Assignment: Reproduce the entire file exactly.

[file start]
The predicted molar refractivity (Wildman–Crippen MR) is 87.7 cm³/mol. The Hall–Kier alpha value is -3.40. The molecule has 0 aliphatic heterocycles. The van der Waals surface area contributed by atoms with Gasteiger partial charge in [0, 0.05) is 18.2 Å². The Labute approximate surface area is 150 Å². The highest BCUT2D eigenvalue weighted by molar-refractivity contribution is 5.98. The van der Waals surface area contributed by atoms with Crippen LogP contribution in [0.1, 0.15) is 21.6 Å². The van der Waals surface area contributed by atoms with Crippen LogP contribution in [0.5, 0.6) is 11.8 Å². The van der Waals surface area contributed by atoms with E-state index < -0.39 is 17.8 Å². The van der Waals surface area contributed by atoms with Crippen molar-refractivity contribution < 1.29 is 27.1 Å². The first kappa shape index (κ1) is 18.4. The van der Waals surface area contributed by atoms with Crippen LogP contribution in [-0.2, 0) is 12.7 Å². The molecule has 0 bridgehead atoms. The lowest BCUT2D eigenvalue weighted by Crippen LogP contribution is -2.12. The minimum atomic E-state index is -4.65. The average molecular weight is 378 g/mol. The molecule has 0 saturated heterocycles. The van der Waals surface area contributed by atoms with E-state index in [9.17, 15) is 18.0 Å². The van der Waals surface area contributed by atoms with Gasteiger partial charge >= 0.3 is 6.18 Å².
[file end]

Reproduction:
The predicted molar refractivity (Wildman–Crippen MR) is 87.7 cm³/mol. The Hall–Kier alpha value is -3.40. The molecule has 0 aliphatic heterocycles. The van der Waals surface area contributed by atoms with Gasteiger partial charge in [0, 0.05) is 18.2 Å². The Labute approximate surface area is 150 Å². The highest BCUT2D eigenvalue weighted by molar-refractivity contribution is 5.98. The van der Waals surface area contributed by atoms with Crippen LogP contribution in [0.1, 0.15) is 21.6 Å². The van der Waals surface area contributed by atoms with Crippen LogP contribution in [0.5, 0.6) is 11.8 Å². The van der Waals surface area contributed by atoms with E-state index < -0.39 is 17.8 Å². The van der Waals surface area contributed by atoms with Crippen molar-refractivity contribution < 1.29 is 27.1 Å². The first kappa shape index (κ1) is 18.4. The van der Waals surface area contributed by atoms with Crippen LogP contribution in [-0.2, 0) is 12.7 Å². The molecule has 0 bridgehead atoms. The lowest BCUT2D eigenvalue weighted by Crippen LogP contribution is -2.12. The minimum atomic E-state index is -4.65. The average molecular weight is 378 g/mol. The molecule has 0 saturated heterocycles. The van der Waals surface area contributed by atoms with E-state index in [9.17, 15) is 18.0 Å². The van der Waals surface area contributed by atoms with Gasteiger partial charge >= 0.3 is 6.18 Å².